Z časopisu CÉIM 6. 7. 2014
The Uncrowned Queen of Irish Dancing – Céim Nr. 2
Lily was a Dublin girl whose father had a business premises at 32 Parnell Street. Born at the turn of the century, she started life when the resurgence of Irish culture was at its height. She learned the dancing at the Maxwell Brewer Academy of Irish Dancing, and the traditional set-dances from a good friend of An Coimisiun, Cormack O´Keeffe of Cork.
Out of her pure love for the children of Dublin – she was once one of them – she started to teach dancing to the local children once a fortnight at a penny a lesson. Small recompense for the tremendous work that she did; and the many successes that she has to her credit include the training of many champions like Rory O´Connor, the well-known teacher and adjudicator. Apart from the many other awards that came her way, the much coveted Feis Atha Cliath Shield was ten years in her possession.
At a time when Irish dancing was virtually unheard of outside our shores, Lily added glory to Ireland´s crown with her skilfully designed and wonderfully executed team dances in places like the Albert Hall and the London Palladium on several occasions.
In 1933 her team was invited to the famous Eisteddfod at Wrexham in Wales. It was this festival of music, song and dance that gave Lily the idea of forming the Irish Folk Deance Society. (There will be an article on this Society in the next issue of CEIM). This was to be a non-profitmaking organisation to develop and promote inherited folklore and to create a better understanding between the people of all nations through the medium of music, song and dance, and Lily Comerford´s name is synonymous with that of the Irish Folk Dance Society. In 1958 it was her great pleasure to be appointed Ireland´s representative in the Federation of International Folk Groups.
During a tour of Germany in the mid-thirties, Miss Comerford presneted one of her „spectaculars“ in Berlin and the organisers were so impresses by her reputation that they had invited several dignitaries of the Third Reich to be present. Their reports were so favourable that Miss Comerford and her troupe were asked to appear before the Fuhrer himself, Adolf Hitler. Whatever we may feel history later proved him to be, it was nevertheless a great honour for this most humble of people to be accorded the opportunity of presenting her work to the Head of State of so great a nation, who was so pleased with it that he presented her with the highest civilian decoration. Her troupe also appeared before, and she was presented to Queen Juliana of the Netherlands.
But none of these great honours meant any more to „Poor old Comerford“ as she is affectionaly known, than the regard and esteem of her colleagues; a regard which is as alive today as it was during the years was working among them.
A woman with a great head for figures – dancing and otherwise – and one with a fantastic memory, it was nothing for her to remember the exact day of, say, September 28th, 1934. And she would be correct.
In her devotion to a cause – whether the issue was grave or small – she was an eloquent speaker and an untiring worker, and as everyone says of her, „she was as straight as a die“. When she wanted to say anything in discussion she would come straight to the point, and she had an unfailing talent for seeing the real point at issue, no matter how many arguments or counter – arguments were voiced, and where a principle was involved – whether it hurt others or, indeed, herself – she „stuck to her guns“ and invariably carried the day. She was, in fact, „right personified“. Though this steely quality in her made many afraid of Lily Comerford, the loved her for her „straightness“ – or perhaps in spite of it.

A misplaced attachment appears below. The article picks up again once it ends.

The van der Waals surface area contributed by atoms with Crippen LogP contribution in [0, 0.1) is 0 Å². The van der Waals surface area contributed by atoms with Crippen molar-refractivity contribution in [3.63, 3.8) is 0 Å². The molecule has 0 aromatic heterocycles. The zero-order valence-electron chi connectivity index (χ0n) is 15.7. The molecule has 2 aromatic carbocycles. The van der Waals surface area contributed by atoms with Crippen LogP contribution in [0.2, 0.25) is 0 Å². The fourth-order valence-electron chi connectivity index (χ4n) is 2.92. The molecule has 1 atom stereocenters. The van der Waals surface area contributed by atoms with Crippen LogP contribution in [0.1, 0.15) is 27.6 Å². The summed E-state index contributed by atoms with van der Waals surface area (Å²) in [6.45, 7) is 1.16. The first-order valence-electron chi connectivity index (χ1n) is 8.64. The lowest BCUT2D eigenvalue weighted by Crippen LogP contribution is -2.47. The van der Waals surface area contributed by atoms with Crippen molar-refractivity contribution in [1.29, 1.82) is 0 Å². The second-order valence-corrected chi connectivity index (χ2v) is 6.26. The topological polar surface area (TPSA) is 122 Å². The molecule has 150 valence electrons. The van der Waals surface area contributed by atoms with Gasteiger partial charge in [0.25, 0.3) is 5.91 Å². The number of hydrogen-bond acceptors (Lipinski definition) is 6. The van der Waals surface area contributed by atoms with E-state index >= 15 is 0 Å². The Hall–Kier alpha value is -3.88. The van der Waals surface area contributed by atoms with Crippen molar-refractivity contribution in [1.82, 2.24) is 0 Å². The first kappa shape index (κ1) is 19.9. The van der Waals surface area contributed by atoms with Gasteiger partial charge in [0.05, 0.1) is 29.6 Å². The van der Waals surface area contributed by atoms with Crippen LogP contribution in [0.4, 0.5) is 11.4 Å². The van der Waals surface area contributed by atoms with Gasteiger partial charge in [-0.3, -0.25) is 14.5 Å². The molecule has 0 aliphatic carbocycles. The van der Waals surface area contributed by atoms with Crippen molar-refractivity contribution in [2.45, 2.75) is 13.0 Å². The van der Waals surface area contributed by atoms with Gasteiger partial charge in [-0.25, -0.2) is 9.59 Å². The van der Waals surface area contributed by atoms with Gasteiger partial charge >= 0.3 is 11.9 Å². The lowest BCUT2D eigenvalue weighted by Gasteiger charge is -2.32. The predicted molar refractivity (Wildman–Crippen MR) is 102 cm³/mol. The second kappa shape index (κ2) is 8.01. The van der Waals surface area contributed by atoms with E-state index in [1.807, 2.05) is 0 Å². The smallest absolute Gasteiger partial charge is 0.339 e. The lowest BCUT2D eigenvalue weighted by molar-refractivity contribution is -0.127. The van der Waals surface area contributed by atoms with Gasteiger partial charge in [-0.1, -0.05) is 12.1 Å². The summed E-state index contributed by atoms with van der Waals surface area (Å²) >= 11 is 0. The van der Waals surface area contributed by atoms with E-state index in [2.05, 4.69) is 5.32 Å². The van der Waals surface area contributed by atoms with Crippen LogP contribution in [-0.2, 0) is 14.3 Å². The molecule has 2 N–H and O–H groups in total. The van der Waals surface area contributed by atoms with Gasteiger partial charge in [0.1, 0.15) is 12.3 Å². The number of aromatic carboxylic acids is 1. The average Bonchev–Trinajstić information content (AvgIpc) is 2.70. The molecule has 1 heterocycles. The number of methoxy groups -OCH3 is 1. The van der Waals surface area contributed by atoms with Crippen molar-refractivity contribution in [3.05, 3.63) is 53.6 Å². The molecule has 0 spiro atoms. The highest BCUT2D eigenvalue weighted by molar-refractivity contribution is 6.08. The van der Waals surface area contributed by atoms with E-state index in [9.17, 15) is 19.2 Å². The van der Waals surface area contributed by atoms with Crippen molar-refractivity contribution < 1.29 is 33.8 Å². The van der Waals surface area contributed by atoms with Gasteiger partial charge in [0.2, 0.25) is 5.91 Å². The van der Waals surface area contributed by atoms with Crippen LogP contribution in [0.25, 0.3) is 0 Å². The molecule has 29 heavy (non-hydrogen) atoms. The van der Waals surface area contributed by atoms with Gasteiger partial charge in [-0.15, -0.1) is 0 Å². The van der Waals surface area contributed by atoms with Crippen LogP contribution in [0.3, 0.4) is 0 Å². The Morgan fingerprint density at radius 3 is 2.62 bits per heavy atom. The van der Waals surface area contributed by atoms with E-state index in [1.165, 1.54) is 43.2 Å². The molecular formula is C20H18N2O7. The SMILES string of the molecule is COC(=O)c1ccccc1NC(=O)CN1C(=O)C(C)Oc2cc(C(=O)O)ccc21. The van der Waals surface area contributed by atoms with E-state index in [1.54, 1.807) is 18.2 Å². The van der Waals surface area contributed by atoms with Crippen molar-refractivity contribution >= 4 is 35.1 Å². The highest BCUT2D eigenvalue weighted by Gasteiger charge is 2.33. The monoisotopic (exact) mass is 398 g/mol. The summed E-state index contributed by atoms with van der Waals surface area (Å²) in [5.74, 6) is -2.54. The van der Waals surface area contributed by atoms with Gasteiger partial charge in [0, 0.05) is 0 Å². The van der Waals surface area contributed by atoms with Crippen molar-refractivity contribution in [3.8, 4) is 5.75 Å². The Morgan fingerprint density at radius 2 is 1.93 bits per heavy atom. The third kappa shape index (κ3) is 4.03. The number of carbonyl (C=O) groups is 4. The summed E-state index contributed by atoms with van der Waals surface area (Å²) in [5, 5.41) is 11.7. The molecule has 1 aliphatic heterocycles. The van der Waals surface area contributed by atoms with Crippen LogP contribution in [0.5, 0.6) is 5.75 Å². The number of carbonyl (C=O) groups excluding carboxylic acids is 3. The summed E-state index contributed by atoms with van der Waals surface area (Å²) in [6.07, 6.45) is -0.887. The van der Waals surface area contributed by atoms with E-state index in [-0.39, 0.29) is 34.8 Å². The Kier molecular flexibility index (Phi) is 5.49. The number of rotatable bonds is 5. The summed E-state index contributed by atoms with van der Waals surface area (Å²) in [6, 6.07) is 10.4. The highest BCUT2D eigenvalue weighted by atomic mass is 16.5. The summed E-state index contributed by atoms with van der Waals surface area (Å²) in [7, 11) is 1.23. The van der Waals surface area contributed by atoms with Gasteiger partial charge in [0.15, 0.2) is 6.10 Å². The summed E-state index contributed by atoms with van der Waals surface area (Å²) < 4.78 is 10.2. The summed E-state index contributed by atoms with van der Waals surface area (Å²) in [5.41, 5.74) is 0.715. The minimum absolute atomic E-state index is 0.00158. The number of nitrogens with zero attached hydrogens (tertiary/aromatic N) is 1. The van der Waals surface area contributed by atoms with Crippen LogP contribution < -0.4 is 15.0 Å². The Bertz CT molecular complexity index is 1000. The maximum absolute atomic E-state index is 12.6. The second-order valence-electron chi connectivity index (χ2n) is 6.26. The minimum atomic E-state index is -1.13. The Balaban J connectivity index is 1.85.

I think it fair to say that she never „told anybody off“ without a just cause and then her motto was „forgive and forget“. Another facet of her generous nature showed itself in her lavishing her own hard-earned money on the children whom she took on tour. Even when she was unable to go herself, she would give Mrs. Bux 100 GBP „just for some sweets and ices for the kids“.
She married Roy Thompson, a professional pianist, on August 20th 1945. And, in his own words, this made him „Mr. Comerford“. Their marriage was extremely happy and, to the end of her days – though his death preceded by several years – she referred to him as if he were still alive.
Lily Comerford became a legend in her own time, and a measure of her fame (which she herself would, of course, have decried immediately) was that letters addressed simply „Lily Comerford, Post Office, Dublin“ were delivered to her without delay.
Even on her death-bed Miss Comerford had the interests of Irish Dancing and the ways and means of promoting it at heart. This is best borne out by the the fact that mere hours before she died she insisted upon Tom Lawlor getting the „envelope of money on the top left hand shelf before the banks would close.“ It will bring a lump to many a throat when we recall how, even at that moment, neither her memory nor her indomitable will failed her. She asked Mrs. Bux to ring Seamus Mac Con Uladh and, as Mrs. Bux fumbled through the pages of the directory, she said. „What do you need to look it up for? The number is 313425.“
A short time later that very evening, 9th March 1969, Lily Comerford passed to her eternal reward. Ar dheis De go raibh a anam.
After many most pleasant hours reminiscing – during which Tomas and his wife were able to reveal only a fraction of their knowledge of Lily – I went home, greatly enriched and delighted by this glimpse into the life of the legendary Lily Comerford.
Mrs, Bux, now the Treasurer of the Irish Folk Dance Society, and her family have been members of the Society for the past twenty years, and in the latter years of Miss Comerford´s life she made her home with them.